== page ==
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3 Ways to Optimize Costs in Pulp and Paper Manufacturing


Marketplace forces are transforming the pulp and paper manufacturing space, from mass digitization to the maturation of the paperless movement. Many have responded by reinventing their production processes in an effort to access alternative revenue streams and reduce overhead costs, which is particularly consequential as both lumber and sawlog prices continue to surge, according to research from Benzinga.

But how exactly are pulp and paper manufacturers trimming the costs of production? Here are some proven optimization strategies in use in the industry today:

1. Waste reduction

Pulp and paper manufacturing facilities generate a lot of waste. In fact, one researcher found that the average pulp and paper mill produces between 40 and 50 kilograms of dry sludge waste per ton of finished paper product. This byproduct creates considerable operational complexity. Companies must have hazardous waste workflows in place to properly dispose of industrial sludge, supporting infrastructure that greatly affects the bottom line. For instance, organizations must devote considerable resources to establishing processes that comply with Environmental Protection Agency and Occupational Safety and Health Administration standards. Of course, the very presence of waste, especially in great volume, indicates raw material disuse which carries its own budgetary implications.

In recent years, leading pulp and paper manufacturers such as the International Paper Company have turned their focus to reducing waste and the expenses that come with it. IPP implemented new milling techniques that allow production teams to incorporate once-wasted lose fibers into product mixes. The company also boasts robust recovery and reuse programs, which facilitate further reductions in waste. In 2017, IPP engineered a total wastage decrease of 9 percent. The pulp and paper powerhouse intends to reduce manufacturing waste by 30 percent within two years, with the larger goal of achieving zero wastage sometime in the near future.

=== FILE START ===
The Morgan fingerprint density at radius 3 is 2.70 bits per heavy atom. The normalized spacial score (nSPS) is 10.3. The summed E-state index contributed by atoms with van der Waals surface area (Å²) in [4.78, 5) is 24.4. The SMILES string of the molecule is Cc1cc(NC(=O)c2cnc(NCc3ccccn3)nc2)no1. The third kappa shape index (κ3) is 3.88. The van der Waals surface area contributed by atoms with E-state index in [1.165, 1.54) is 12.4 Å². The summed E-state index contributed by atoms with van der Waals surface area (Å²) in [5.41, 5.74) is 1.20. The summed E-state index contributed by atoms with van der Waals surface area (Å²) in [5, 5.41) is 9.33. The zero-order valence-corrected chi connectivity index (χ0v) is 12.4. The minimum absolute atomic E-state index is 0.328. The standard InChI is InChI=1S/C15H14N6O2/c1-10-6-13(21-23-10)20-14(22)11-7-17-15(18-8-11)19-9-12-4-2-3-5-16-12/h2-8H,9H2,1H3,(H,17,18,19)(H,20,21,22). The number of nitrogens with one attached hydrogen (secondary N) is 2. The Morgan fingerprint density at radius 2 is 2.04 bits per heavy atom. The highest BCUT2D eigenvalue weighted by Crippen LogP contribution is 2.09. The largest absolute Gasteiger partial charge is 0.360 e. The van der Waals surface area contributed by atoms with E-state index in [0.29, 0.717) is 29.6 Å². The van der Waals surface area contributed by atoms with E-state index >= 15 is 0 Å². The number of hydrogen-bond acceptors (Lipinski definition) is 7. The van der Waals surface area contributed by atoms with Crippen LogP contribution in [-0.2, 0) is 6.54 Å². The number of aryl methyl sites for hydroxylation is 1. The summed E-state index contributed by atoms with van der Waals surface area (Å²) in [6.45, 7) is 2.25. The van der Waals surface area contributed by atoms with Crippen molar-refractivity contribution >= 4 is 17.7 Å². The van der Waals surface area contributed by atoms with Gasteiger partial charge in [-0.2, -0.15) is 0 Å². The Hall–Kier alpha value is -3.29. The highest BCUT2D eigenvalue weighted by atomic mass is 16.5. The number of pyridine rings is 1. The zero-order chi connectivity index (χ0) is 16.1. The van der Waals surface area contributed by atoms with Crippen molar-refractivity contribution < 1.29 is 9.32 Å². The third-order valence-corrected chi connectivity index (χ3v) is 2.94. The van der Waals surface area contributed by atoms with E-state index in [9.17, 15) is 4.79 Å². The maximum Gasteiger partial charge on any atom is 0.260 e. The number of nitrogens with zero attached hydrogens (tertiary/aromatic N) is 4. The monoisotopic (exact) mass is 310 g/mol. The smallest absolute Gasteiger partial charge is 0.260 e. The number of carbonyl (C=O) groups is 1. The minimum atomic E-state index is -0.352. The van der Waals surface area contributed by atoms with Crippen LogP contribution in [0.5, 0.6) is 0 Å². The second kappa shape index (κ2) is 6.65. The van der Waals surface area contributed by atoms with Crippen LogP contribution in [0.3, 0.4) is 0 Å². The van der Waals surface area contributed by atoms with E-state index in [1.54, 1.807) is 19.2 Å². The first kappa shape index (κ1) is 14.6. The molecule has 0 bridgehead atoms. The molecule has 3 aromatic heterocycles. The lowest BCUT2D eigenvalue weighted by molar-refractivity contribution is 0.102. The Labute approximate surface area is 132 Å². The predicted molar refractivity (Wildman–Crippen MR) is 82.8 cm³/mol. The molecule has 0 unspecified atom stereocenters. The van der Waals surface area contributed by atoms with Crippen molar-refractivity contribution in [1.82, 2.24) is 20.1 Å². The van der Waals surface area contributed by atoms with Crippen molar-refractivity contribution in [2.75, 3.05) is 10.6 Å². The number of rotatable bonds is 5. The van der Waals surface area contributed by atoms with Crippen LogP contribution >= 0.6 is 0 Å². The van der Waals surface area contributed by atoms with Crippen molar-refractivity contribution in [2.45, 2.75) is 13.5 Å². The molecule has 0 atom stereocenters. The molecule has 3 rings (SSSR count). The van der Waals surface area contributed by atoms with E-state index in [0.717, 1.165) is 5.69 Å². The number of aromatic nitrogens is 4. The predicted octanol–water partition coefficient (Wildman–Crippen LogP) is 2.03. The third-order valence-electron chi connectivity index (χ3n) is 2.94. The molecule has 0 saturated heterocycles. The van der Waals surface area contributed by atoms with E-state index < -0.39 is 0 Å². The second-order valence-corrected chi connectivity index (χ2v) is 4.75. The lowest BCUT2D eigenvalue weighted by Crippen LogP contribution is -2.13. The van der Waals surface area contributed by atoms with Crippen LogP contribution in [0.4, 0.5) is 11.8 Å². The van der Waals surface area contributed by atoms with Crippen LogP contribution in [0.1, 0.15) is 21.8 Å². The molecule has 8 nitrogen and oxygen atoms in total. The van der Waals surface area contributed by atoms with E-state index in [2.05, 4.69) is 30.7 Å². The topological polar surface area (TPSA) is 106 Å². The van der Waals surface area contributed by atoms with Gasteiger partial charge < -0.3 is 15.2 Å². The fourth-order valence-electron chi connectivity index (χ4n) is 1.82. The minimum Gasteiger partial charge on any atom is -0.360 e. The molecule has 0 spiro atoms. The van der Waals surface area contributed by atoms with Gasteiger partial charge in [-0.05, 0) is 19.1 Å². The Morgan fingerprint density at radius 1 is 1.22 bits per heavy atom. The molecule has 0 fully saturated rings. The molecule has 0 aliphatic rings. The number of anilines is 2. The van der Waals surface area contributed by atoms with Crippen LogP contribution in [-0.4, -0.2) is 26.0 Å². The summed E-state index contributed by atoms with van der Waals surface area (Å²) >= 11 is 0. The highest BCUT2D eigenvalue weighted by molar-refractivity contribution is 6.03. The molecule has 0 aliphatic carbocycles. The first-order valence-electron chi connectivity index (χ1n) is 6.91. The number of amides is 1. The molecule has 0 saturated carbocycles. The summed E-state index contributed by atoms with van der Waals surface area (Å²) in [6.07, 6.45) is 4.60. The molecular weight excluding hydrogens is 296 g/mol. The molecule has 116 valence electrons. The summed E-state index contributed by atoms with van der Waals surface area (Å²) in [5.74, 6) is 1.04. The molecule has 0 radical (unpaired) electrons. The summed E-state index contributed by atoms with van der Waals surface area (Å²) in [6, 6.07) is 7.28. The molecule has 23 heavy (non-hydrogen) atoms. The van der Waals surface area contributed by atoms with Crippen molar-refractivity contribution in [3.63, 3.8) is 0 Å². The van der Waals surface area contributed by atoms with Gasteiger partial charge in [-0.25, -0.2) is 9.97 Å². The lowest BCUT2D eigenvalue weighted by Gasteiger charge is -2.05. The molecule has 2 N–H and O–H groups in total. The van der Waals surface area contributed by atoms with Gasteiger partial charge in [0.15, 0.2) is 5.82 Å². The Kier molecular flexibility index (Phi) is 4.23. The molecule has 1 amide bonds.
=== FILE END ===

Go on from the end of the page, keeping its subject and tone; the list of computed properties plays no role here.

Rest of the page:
2. Production optimization

Modern pulp and paper manufacturing facilities leverage fairly advanced production processes, but inefficiencies are still rampant – most notably, because of ineffective supply chain transparency, according to The Forest Trust. How are businesses in the industry addressing these issues? Production optimization via digitization.

Leaders in the space have put into place large-scale data collection programs wherein operational teams leverage industrial sensors and robust information processing, sharing and storage platforms to gather transformative shop floor insights. This data can anchor production improvements with serious bottom line-building potential. For example, one U.K.-based pulp and paper manufacturer increased annual revenues by 11 percent by rolling out a data-backed overall equipment effectiveness initiative, according to the Confederation of European Paper Industries.

3. Strategic sourcing

With raw material costs increasing, companies in the sector must embrace alternative procurement processes to keep overhead expenses under control. Strategic sourcing is perhaps the most effective method for accomplishing this lofty aim, which entails ensuring vendor contract adherence, conducting regular sourcing reviews, and forming relationships with multiple materials providers to achieve the best prices possible. These strategic sourcing practices allow pulp and paper manufacturing companies to keep the cost of production as low as possible, even as raw material prices increase.

Organizations in this niche industry must work quickly to reduce operating costs and build room into the budget to address rising raw material expenses. These strategies can make a significant difference by enabling pulp and paper producers to lay the groundwork for sustained success. But implementing such changes alone can be difficult. USC Consulting Group can help, leveraging decades of consulting experience to help firms in the space catalyze cost reduction.

Contact USCCG today to learn more about our work in the pulp and paper manufacturing space.